From a Parent's Perspective
           My three children loved the bath time body painting.  I was nervous that the food coloring wouldn't come out of their skin, but it all washed completely away without any harsh scrubbing.  My baby was mesmerized by the colors I painted on each of her toes and legs.  I stood her in front of the mirror so she could see her belly transform into colorful circles as we discussed each one.  The only issue I had with the entire process was keeping her hands cleaned off between playing with her belly and wanting to suck on her fingers.  I would recommend multiple wet wash clothes.  If my daughter would take a pacifier, then I might have let her suck on it while we did this activity to help keep her fingers away from her mouth.  She was very alert prior to painting which also kept her from rubbing her eyes which she does often at bath time when she is really tired.  All-in-all, it was very enjoyable and fun for the entire family!

       The Touch and Feel Box I made for my baby was just small enough to fit between her legs while in a sitting position.  Her facial expressions were priceless as I rotated the box and she explored the different sides.  I definitely had to assist her in moving the box from one side to the other.  My other two children love to get involved, and so very often I need to serve double duty to involve each of them so they can all benefit from a very basic task.   I did make the fabrics on each side different colors, too.  As an extension, my daughter grabbed baby toys that represented each of the six colors.  As we moved from one texture/color to the next, I asked my two-year-old to find the color that matched the side, and we used that matching activity as a springboard for learning about colors, too.  Since I purchased a little extra of each piece of fabric, my six-year-old then made a touch and feel book that outlined the different textures and colors.  Then he wrote a sentence about each texture to describe where it could be found in the real world.


  How Your Life is Changing
           When it comes to protecting your child from injury, it almost seems that it would make more sense to pad your child (like Ralphie in the snowsuit scene from the holiday classic A Christmas Story) instead of padding all the items within your home.  Since a padded child is not able to freely explore and learn about the world around him, parents are forced to eliminate potential danger from his environment instead.  Babyproofing your home can be a very overwhelming task.  Start small.  Eliminate any choking hazards.  Walk around your home.  If you find any items that will fit through an empty toilet paper tube, then it is considered a choking hazard to your baby/toddler.  The following list of tips and tricks are things to consider as you move about your home and think about potential hazards.  The best advice is to become a baby watcher.  You will most likely find that your child will continually enlighten you as to what you will need to improve upon.  As he becomes more mobile and curious and you begin chasing him, to say no and redirect his attention, you will find that little by little your home will begin to evolve into a safe place for him to explore.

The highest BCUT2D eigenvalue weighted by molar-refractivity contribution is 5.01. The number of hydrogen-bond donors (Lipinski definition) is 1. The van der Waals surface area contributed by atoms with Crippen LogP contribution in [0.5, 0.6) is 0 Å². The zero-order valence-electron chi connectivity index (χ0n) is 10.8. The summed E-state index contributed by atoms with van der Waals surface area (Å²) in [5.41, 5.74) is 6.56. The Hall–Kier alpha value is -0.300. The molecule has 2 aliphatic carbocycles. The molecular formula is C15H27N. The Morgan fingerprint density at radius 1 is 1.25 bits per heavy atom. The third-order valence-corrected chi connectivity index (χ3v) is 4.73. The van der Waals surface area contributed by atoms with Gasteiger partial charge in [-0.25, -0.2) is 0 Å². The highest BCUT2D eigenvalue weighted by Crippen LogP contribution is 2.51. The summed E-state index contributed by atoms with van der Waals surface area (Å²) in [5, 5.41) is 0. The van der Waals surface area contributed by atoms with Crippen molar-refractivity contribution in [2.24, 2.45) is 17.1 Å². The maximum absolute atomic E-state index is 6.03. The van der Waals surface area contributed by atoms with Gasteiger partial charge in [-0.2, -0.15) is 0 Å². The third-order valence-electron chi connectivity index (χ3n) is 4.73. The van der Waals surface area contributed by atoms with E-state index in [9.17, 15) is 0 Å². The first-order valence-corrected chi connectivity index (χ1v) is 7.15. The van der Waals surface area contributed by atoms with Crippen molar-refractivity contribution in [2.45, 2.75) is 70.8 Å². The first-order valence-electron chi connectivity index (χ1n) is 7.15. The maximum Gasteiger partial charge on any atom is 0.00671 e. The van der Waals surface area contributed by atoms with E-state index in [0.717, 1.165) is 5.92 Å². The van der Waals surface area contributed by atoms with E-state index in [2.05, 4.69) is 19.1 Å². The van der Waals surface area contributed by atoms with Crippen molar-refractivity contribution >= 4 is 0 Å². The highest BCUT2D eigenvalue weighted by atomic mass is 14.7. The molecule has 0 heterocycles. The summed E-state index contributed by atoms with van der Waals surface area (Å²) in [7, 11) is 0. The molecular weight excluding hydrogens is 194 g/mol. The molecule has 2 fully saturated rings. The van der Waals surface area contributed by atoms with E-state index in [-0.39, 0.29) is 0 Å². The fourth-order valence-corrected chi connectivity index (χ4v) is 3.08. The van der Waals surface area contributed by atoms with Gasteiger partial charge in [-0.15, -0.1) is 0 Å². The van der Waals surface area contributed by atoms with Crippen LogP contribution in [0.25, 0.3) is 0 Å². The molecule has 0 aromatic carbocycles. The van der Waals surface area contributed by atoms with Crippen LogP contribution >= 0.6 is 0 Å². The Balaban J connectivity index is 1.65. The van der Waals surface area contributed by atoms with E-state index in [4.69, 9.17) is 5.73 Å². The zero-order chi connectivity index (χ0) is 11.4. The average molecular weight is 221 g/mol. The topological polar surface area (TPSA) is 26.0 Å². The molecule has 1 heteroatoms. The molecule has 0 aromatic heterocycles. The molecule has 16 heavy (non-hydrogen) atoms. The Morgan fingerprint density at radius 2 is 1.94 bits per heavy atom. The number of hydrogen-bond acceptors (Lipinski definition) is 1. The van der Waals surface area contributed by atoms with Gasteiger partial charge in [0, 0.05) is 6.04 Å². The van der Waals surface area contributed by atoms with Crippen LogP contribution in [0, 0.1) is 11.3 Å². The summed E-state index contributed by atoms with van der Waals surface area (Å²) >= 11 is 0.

In addition to babyproofing, be prepared for an emergency.  Have readily available a first aid kit, emergency contact information, flashlight, extra diapers, outfit, snacks, water, etc.  Make sure everyone in your home, including any caregivers, is familiar with the location of these items. Also consider keeping extra items in your vehicle.  Take an empty wet wipe container and write "keep in car" on the outside.  Place infant pain/fever reducing medication, drinking cup, spoon, bib, or other items that you might accidentally forget to place in your diaper bag as you rush out the door.